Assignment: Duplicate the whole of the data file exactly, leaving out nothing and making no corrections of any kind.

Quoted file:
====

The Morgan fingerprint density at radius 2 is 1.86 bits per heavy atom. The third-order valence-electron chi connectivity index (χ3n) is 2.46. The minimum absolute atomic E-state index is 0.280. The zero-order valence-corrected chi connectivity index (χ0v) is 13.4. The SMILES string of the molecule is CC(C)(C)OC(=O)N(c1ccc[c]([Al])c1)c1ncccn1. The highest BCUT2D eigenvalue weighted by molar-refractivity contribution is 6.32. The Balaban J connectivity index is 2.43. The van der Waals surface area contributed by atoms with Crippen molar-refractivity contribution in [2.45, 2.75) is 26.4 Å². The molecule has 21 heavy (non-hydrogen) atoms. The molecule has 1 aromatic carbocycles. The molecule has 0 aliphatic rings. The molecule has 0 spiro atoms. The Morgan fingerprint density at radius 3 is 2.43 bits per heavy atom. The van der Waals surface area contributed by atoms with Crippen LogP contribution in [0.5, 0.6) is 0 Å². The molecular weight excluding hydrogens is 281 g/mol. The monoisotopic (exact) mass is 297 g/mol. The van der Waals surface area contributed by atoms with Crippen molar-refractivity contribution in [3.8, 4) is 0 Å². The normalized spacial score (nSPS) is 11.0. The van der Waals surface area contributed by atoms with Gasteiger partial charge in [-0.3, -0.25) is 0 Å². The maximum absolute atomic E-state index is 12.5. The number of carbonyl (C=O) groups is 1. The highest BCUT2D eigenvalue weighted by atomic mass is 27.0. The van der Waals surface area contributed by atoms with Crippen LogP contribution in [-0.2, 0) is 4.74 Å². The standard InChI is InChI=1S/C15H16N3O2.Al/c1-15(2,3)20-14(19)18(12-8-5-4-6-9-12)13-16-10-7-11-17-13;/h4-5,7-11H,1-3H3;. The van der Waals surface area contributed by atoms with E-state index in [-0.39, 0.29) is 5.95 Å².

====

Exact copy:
The Morgan fingerprint density at radius 2 is 1.86 bits per heavy atom. The third-order valence-electron chi connectivity index (χ3n) is 2.46. The minimum absolute atomic E-state index is 0.280. The zero-order valence-corrected chi connectivity index (χ0v) is 13.4. The SMILES string of the molecule is CC(C)(C)OC(=O)N(c1ccc[c]([Al])c1)c1ncccn1. The highest BCUT2D eigenvalue weighted by molar-refractivity contribution is 6.32. The Balaban J connectivity index is 2.43. The van der Waals surface area contributed by atoms with Crippen molar-refractivity contribution in [2.45, 2.75) is 26.4 Å². The molecule has 21 heavy (non-hydrogen) atoms. The molecule has 1 aromatic carbocycles. The molecule has 0 aliphatic rings. The molecule has 0 spiro atoms. The Morgan fingerprint density at radius 3 is 2.43 bits per heavy atom. The van der Waals surface area contributed by atoms with Crippen LogP contribution in [0.5, 0.6) is 0 Å². The molecular weight excluding hydrogens is 281 g/mol. The monoisotopic (exact) mass is 297 g/mol. The van der Waals surface area contributed by atoms with Crippen molar-refractivity contribution in [3.8, 4) is 0 Å². The normalized spacial score (nSPS) is 11.0. The van der Waals surface area contributed by atoms with Gasteiger partial charge in [-0.3, -0.25) is 0 Å². The maximum absolute atomic E-state index is 12.5. The number of carbonyl (C=O) groups is 1. The highest BCUT2D eigenvalue weighted by atomic mass is 27.0. The van der Waals surface area contributed by atoms with Crippen LogP contribution in [-0.2, 0) is 4.74 Å². The standard InChI is InChI=1S/C15H16N3O2.Al/c1-15(2,3)20-14(19)18(12-8-5-4-6-9-12)13-16-10-7-11-17-13;/h4-5,7-11H,1-3H3;. The van der Waals surface area contributed by atoms with E-state index in [-0.39, 0.29) is 5.95 Å².